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03/09/2020
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WorkScoop

Michigan finally has a full-time CIO again

Michigan Gov. Gretchen Whitmer on Thursday named Brom Stibitz, a longtime official in the state’s technology agency, as statewide chief information officer, filling a vacancy that had been open since Withmer’s inauguration in January 2019. Stibitz, who first joined the Michigan state government as a legislative aide in 2005, has spent the past five years as the chief deputy director of the Department of Technology, Management and Budget, which consolidates the state’s IT functions and procurement under a single, 3,000-person agency. The last permanent CIO, Dave DeVries, had also served as DTMB's director under former Gov. Rick Snyder, but the roles were split when Whitmer appointed real-estate executive Tricia Foster to run DTMB. Foster also got a new job last week, joining Whitmer's office to fill the newly created position of chief operating officer. Benjamin Freed has more.


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Indiana gets a new CIO, too

Indiana Gov. Eric Holcomb announced Friday that Tracy Barnes, chief of staff to Lt. Gov. Suzanne Crouch, will take over as the state’s top technology official at the end of the month. Barnes, who’s also held deputy auditor of operations and IT director roles with the state government, will fill a vacancy left by the October departure of Dewand Neely. (Robert Paglia, the Indiana Office of Technology's chief administrative officer, had been acting as interim CIO since Neely's resignation.) In a press release, Crouch credited Barnes with spearheading implementation of Indiana’s electronic grants management system, adding that he “transformed” how the state delivers broadband internet service to rural areas and challenged agencies to prioritize diversity and inclusion. Colin Wood reports.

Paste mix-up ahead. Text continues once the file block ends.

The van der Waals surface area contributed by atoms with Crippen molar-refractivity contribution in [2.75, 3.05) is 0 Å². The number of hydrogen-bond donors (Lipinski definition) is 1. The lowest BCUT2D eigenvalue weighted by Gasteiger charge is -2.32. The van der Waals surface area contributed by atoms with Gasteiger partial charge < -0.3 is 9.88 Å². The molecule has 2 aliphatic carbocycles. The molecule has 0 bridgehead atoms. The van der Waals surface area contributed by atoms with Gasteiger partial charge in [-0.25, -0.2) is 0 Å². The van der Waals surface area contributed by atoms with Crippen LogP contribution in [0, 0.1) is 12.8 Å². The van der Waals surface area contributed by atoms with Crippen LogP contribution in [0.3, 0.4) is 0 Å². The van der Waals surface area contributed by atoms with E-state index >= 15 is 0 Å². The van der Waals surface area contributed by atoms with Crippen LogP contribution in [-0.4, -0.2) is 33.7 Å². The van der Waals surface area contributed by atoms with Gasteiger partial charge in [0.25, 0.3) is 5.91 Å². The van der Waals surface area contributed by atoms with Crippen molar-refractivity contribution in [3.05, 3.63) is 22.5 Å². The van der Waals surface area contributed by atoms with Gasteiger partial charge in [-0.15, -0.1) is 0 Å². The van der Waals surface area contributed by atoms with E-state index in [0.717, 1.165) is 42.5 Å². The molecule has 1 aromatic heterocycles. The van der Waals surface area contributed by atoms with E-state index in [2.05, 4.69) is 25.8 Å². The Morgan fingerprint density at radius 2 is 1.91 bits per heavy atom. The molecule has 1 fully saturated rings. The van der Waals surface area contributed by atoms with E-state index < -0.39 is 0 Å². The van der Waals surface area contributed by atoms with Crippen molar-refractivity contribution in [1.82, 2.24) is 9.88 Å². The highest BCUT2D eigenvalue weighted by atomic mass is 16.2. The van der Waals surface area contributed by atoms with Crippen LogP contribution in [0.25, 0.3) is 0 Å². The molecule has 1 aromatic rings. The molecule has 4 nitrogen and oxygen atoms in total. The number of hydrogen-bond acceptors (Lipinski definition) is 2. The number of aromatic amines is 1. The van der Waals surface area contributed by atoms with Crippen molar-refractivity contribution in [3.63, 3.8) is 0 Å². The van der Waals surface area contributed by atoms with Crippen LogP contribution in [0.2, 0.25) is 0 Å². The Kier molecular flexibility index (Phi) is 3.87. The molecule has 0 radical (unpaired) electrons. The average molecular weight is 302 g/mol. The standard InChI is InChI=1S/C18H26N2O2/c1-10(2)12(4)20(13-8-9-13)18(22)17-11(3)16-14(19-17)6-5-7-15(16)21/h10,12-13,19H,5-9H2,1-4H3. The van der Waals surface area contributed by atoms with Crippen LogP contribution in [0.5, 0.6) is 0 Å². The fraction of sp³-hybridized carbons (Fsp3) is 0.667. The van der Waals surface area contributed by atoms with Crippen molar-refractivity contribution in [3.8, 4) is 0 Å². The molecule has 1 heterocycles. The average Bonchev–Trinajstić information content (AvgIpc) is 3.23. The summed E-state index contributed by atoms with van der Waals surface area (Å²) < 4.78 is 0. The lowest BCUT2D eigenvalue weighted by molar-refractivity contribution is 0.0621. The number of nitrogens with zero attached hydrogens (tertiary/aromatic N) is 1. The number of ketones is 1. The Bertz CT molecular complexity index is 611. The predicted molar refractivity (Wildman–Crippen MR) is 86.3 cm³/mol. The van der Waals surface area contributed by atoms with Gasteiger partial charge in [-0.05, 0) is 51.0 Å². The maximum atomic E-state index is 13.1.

D.C. adds cyber concerns to data-breach law

The city of Washington, D.C., is set to strengthen its data-breach laws following the passage this week of a bill that greatly expands the definition of personal identifying information that companies doing business in the District are required to protect. The bill adds passport numbers, military identifications, health and biometric data and genetic profiles — such as information shared with genealogical websites like 23andMe — to the categories of data that are protected under the District’s 2007 breach notification law. It also gives city prosecutors greater power against companies that expose their customers’ sensitive data, including the ability to go after companies that are found to have suffered data breaches because of weak cybersecurity patches. Ben has more details.


Majority of counties have slower wireless than FCC claims, study shows

More than 65 percent of counties across America experience the internet through wireless connections at slower speeds than are reported by the carriers that serve them, according to a new report from the National Association of Counties and other rural community-advocacy groups. The report, published this week during NACo’s annual legislative conference in Washington, is the latest strand of evidence showing that the coverage data provided by the Federal Communications Commission is largely inaccurate. Researchers used a mobile app to measure broadband connectivity in 78 percent of all counties, finding that most speeds are slower than those reported to and published by the FCC. Ryan Johnston reports.


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